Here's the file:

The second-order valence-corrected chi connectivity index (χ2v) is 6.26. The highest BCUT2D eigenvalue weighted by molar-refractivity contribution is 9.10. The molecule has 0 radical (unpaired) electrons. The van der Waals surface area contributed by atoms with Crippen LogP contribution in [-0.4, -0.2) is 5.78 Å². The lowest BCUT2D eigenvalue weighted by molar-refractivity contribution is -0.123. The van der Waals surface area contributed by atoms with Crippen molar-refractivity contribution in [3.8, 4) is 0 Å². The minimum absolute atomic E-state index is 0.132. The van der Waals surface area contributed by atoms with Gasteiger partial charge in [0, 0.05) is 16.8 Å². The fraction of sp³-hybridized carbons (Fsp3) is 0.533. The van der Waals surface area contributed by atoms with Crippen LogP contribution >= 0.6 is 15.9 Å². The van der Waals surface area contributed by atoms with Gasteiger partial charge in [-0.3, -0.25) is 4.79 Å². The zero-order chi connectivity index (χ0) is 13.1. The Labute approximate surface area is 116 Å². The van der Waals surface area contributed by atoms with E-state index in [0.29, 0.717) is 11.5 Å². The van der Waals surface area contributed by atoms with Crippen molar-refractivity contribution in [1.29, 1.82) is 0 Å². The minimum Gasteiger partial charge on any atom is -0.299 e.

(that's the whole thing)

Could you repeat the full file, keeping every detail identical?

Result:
The second-order valence-corrected chi connectivity index (χ2v) is 6.26. The highest BCUT2D eigenvalue weighted by molar-refractivity contribution is 9.10. The molecule has 0 radical (unpaired) electrons. The van der Waals surface area contributed by atoms with Crippen LogP contribution in [-0.4, -0.2) is 5.78 Å². The lowest BCUT2D eigenvalue weighted by molar-refractivity contribution is -0.123. The van der Waals surface area contributed by atoms with Crippen molar-refractivity contribution in [3.8, 4) is 0 Å². The minimum absolute atomic E-state index is 0.132. The van der Waals surface area contributed by atoms with Gasteiger partial charge in [0, 0.05) is 16.8 Å². The fraction of sp³-hybridized carbons (Fsp3) is 0.533. The van der Waals surface area contributed by atoms with Crippen LogP contribution >= 0.6 is 15.9 Å². The van der Waals surface area contributed by atoms with Gasteiger partial charge in [-0.3, -0.25) is 4.79 Å². The zero-order chi connectivity index (χ0) is 13.1. The Labute approximate surface area is 116 Å². The van der Waals surface area contributed by atoms with E-state index in [0.29, 0.717) is 11.5 Å². The van der Waals surface area contributed by atoms with Crippen molar-refractivity contribution in [1.29, 1.82) is 0 Å². The minimum Gasteiger partial charge on any atom is -0.299 e.